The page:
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Originally published Thursday, February 6, 2014 at 7:48 PM

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Putin’s hand all over these Games

It’s designed to celebrate a millennium of Russian might and this country’s modern rebound, and kick off two weeks of extraordinary human endeavors and planetary sportsmanship. But the ceremony opening the Sochi Olympics on Friday, more than anything, will be about one man: Vladimir Puti


The Associated Press

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SOCHI, Russia — It’s designed to celebrate a millennium of Russian might and this country’s modern rebound, and kick off two weeks of extraordinary human endeavors and planetary sportsmanship. But the ceremony opening the Sochi Olympics on Friday, more than anything, will be about one man: Vladimir Putin.

He charmed and strong-armed his way to hosting the games at a summer beach resort that he envisioned as a winter paradise. He stared down terrorist threats and worldwide wrath at a scarcely veiled campaign against gays. He has shrugged off critiques that construction of the most costly games in Olympic history was both shoddy and corrupt.

Ballet, man-made snow and avant-garde art will make an appearance at Sochi’s opening ceremony, though as with all past opening ceremonies, the details are under wraps. They can’t really compete with the cinematic splendor of the London Olympics or the pyrotechnic extravaganza of Beijing, but then again, the Winter Games are usually more low-key.

No matter. All Putin needs is an event that tells the world “Russia is back.”

It’s a message meant for millions around the world who will watch the show — and meant for his countrymen, too.

Russians will form the bulk of the spectators in Sochi for the Olympics, a people whose forebears endured centuries of oppression, a revolution that changed the world, a Soviet experiment that built rockets and nuclear missiles but struggled to feed its people. Russians who sometimes embrace Putin’s heavy hand because they fear uncertainty more than they crave freedom, and who, despite inhabiting the largest country in the world, feel insecure about their place in it.

They’re pinning especially high hopes on their athletes, once a force to be reckoned with and the pride of the nation. They were an embarrassment at the Vancouver Games in 2010, with just three gold medals and a string of doping busts.

This year, Russia has cleaned up its game and is presenting hundreds of skaters, skiers and other champions in the arenas on Sochi’s seashore and in the nearby Caucasus Mountains slopes of Krasnaya Polyana.

While the United States, Norway and Germany are seen as leading medal contenders, Russia will be pushing hard to bring home a bundle for the home crowd. Putin put on the pressure even as he tried to motivate them this week: “We are all counting on you.”

If there was any doubt, it was erased on the first evening of competition, as a booming crowd of Russians shouted “heroes” at world champion pairs Tatiana Volosozhar and Maxim Trankov as they, along with men’s skater Evgeni Plushenko, pushed Russia into the early lead in the new competition of team figure skating.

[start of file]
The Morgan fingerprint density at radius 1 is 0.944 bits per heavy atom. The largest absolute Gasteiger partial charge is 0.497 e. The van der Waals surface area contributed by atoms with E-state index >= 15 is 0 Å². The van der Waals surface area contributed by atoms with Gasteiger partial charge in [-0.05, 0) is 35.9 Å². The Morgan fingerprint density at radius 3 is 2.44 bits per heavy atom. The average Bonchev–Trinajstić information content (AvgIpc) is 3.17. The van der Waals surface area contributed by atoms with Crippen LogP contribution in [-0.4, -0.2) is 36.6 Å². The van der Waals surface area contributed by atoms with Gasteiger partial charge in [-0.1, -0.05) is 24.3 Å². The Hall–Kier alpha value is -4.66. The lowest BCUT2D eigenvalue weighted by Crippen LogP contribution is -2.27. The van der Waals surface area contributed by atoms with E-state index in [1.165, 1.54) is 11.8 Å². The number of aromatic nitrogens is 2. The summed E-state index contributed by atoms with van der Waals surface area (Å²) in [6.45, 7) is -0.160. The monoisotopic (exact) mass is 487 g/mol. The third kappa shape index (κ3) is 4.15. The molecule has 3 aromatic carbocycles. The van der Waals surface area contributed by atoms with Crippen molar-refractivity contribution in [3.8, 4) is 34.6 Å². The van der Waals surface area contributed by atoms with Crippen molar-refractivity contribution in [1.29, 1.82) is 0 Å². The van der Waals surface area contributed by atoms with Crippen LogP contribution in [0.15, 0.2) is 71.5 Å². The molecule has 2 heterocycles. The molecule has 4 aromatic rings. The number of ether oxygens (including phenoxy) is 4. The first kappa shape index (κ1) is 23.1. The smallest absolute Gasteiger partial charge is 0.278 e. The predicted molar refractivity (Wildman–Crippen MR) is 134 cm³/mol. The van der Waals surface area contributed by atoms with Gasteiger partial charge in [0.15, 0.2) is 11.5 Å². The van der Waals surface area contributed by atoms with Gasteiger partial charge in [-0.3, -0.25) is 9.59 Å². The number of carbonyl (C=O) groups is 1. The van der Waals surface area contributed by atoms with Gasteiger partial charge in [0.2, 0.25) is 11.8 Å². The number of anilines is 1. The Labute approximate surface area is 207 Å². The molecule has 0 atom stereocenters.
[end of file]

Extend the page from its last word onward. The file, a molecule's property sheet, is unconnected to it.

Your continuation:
“It’s pressure, but this pressure helps us,” Volosozhar said.

“They push us very hard,” Trankov added.

It was a night on which competition and the athletes finally took center stage to thoughts about terrorism, but they remain not far from anyone’s mind.

The world will be watching the entire Olympic machine in Sochi, as it did when Soviet-era Moscow hosted the Summer Olympics in 1980. It will use what it sees to sit in judgment of Putin’s Russia, where he has suffocated political opposition and ruled overtly or covertly for 15 years.

The opening ceremony will then hand over the games to the men and women who will spend the next two weeks challenging records and the limits of human ability.

Some 3,000 athletes, a record for the Winter Olympics, will come for 98 events, including the new slopestyle extreme skiing competition that began Thursday. More women will compete than ever before.

Among Americans, Shaun White is skipping slopestyle to focus on winning a third-straight snowboarding gold in halfpipe. Gracie Gold and Ashley Wagner will try to out-skate South Korea’s Yuna Kim.

The pros of the NHL won’t arrive until Monday, taking a special break in their season to hop on charter flights to Sochi and splitting off to compete against each other on behalf of their homelands.

Legions of small business owners, political leaders and residents of this region are also hoping that Putin wins his gamble the games will turn Sochi into a year-round resort zone. Glitches with not-quite-ready hotels and a run of last-minute construction have seeded doubts.

The opening ceremony provides a moment of inspiration. Who will light the Olympic cauldron? Russian hockey great Vladislav Tretiak — among the best to ever play the game — has said he’ll take part, and some speculate he’ll be Putin’s choice for the high honor of the opening ceremony.

It may be too much for Putin to hope that three hours of an opening ceremony will reshape his global image. But in a country that embraces superlatives and spectacle and sets a world standard for classical dance, he can count on them to provide a good show.



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